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OK so I have an old remmington shaver,the batteries died and since I am both cheap and lazy, I could not possibly throw it out, or expend too much effort on it.

Step 1: Cheapass Manufacturers

since im exceptionally lazy, and this is a generic repair guide, I wont waste time, explaining how to open your shaver/device. but I will say if it clips together, wedge a credit card inbetween the crack,and slide it at a 45 degree angle.

Alas I digress...anyways apon opening the beast, I find that it contains 2 batteries... err cells, in series, with no smart charging, just 3v in. YIKES. for those unfamiliar with Ni-mh technology....it sucks! These batteries were commonly used during the dark ages

Step 2: Get the Stuff

So I bought 10x USB li-ion chargers, a few months ago, on eBay as an impulse buy, they were only 2 dollars... dont judge me.

from what I can remember, from my research, there are 2 main types of cheap USB li-ion charger. one really sucks bad, and the other type...the ones I ordered, aren't great. there main problem, is that they are linear, not "switched". what that actually means, is that charging efficiency could be anywhere between 50-65 percent, depending on input/output voltage difference as apposed to 85-95 percent. but these chargers do have some 'intelligence', where they taper off the voltage, according to the charge status

I managed to salvage 4 of 6 viable li-ion cells from a dead laptop battery(3000mah). I think the general rule of thumb is, if a lithium ion cell is less than 2.45 volts, it is wasted, so throw it away, or recycle, if you are an unwashed hippie. another tip is, if you allow a li-ion cell to drop below 20 percent frequently, it does shorten the workable cell life.

you can salvage li-ion batteries, from old cellphones, broken tablets, and whatever else you can find or you can buy them online, cheap from China, if you are willing to wait a month(banggood,/eBay/tinydeal)

Step 3: Circuit Diagram

not much to say...when soldering, try to rather solder to tabs, if present. heres the part where I tell you not to do what I usually do...so here goes. dont solder directly onto the terminals, this will transfer the heat directly into the seals,and the insulation, causing leakage or explosions ?.... Having said that, neither have ever happened to me, tho if you do want to try it, make sure you wear safety glasses, file /rough up the smooth metal, so the solder sticks (its a surface area thing) also solder quickly with the highest wattage iron, you can find(60w +)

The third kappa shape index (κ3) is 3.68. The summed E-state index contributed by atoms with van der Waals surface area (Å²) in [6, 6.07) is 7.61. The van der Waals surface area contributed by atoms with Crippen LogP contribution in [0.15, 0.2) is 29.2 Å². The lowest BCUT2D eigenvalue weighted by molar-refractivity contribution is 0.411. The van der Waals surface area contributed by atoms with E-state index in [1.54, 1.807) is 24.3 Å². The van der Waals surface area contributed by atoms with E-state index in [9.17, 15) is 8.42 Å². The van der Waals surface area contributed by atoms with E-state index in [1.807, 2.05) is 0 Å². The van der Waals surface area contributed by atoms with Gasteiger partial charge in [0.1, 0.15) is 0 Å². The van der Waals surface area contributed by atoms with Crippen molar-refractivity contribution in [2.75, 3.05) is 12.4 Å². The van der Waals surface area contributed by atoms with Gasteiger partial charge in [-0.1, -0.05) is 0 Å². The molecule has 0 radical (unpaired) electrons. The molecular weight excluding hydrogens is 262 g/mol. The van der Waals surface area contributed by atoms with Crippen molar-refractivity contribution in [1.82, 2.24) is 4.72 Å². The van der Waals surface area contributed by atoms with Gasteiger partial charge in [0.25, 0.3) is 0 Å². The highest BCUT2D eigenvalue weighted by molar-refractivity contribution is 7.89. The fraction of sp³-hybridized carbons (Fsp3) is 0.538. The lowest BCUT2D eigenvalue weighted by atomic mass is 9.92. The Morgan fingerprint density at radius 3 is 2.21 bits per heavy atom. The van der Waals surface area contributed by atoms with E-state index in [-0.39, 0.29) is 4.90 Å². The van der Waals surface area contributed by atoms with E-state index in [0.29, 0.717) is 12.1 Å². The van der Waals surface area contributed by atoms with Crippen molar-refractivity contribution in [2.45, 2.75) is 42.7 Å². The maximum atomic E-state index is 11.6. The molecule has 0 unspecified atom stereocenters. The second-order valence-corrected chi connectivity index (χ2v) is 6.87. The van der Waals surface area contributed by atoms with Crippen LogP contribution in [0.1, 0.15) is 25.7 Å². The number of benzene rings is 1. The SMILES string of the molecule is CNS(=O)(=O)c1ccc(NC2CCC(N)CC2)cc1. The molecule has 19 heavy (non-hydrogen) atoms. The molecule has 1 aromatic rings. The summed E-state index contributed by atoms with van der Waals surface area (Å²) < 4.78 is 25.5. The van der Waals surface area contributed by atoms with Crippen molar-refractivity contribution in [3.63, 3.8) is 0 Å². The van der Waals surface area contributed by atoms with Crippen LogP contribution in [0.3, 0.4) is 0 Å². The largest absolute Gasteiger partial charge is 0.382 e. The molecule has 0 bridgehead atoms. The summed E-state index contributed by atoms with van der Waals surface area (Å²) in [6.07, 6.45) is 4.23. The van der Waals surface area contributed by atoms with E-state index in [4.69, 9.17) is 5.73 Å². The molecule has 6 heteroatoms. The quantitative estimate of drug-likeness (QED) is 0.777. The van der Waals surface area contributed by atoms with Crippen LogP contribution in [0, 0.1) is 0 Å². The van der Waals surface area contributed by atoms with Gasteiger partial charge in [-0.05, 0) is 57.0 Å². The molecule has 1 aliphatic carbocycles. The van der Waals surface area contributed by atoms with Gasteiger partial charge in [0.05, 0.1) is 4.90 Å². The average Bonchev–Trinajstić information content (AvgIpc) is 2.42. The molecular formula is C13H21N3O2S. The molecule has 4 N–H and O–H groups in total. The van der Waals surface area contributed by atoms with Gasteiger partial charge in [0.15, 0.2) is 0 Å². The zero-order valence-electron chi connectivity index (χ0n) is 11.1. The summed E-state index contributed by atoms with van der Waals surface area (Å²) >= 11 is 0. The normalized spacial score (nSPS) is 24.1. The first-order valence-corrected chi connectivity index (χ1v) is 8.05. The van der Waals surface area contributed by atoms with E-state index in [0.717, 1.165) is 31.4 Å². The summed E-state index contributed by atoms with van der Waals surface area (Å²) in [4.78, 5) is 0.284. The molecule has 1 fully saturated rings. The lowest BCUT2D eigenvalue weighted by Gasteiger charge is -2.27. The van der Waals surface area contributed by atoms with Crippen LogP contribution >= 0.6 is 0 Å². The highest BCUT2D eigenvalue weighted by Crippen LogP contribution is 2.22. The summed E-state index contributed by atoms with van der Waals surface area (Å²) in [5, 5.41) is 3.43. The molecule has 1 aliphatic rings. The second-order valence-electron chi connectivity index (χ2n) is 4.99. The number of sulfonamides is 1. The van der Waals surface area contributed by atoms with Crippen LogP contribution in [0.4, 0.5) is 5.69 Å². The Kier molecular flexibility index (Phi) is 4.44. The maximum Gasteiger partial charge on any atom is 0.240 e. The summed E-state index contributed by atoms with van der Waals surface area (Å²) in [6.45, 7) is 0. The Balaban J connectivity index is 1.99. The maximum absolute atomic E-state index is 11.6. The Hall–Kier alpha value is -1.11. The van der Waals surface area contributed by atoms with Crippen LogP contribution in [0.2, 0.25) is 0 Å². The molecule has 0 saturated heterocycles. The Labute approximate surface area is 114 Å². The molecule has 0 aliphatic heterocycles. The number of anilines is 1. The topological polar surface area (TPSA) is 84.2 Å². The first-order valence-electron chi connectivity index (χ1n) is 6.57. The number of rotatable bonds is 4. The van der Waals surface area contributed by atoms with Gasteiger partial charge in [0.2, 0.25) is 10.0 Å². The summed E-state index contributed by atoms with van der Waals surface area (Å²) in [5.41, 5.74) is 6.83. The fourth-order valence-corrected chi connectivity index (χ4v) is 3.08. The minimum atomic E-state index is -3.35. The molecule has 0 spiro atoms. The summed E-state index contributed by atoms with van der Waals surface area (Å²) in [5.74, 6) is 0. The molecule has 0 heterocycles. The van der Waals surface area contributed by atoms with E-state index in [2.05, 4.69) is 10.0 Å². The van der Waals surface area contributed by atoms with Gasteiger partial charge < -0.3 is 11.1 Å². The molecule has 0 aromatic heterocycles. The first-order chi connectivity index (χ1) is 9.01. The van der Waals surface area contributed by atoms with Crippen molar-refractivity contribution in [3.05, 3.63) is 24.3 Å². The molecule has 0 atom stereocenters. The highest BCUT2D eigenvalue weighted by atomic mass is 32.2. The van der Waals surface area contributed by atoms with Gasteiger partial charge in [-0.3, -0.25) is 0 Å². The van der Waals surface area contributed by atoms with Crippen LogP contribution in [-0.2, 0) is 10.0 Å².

in retrospect, I probably should have stuck a diode, reverse bias, across the chargers +and-to protect the charger from the voltage spikes, created by the motor!

Step 4: Soldered Together

not much to say again... other than INSULATE every connection, or the battery WILL short, start a fire, or spray liquid hot electrolyte magma into your face, rendering you darth vader-esque

Step 5: 'fire Up' the Hot Glue 'gun', and Glue Everything Down

Step 6: GLOOOH

blah blaaa

Step 7: As Good As New

...well almost....functionally it is better than new, its got mad power! it slices though bone, like cheese... almost. the only downside is that running it for a long time, may cause it to overheat, im not sure what the safe current rating of the motor is

Step 8: Improvements \ Final Thoughts

a few further improvements , would be

#1 stick a diode in parallel with the charger, in reverse bias... this will protect the charger from an effect known as C.E.M.F (google it). the least boring explanation for it, is: when electricity flows through a conductor...or in this case the motors wire coil, a magnetic field will form around said conductor. when you remove the power, the magnetic field Will collapse, or 'deflate' like a balloon, when it cuts into the conductor , a high voltage(100s to1000s of volts) will be created ('induced') in the conductor destroying anything connected to it

to counter this effect we install diodes , to act as a dead short, to dissipate the surge. that blueish/green...err...aquamarine? arrow thingy is the symbol for a diode. it acts as an 'electronic non-return valve", only allowing electricity one way

Another thing we could do is install a 3 pole , 2 position switch, in such a way that , when OFF, the battery is connected to the charger only, when ON the battery is disconnected from the charger, and connected to the motor. batteries don't seem to mind quick high voltage spikes, from my experience.... unless they have built-in discharge protection circuitry (like any li ion battery with 3 terminals). which reminds me ....another ominous warning....li ion batteries can dump all their charge into a load in a matter of seconds, if they don't have protection circuitry, and are abused. this will lead to rapid heating, and possible fire/ battery pop-page and molten siff tasting mildly toxic electrolyte being sprayed everywhere. do research before doing this.

Anyhoe I digress, NC stands for Normally Closed, meaning, when you haven't touched the switch that closed is those contacts normal condition is closed = on, conducting or 'continuous').
likewise, NO stands for: Normally Open, normall condition of those contacts is open=off , or open circuit

I hope this has been helpful.
and remember children,caution,knowledge and common sense increases survivability by 95 percent

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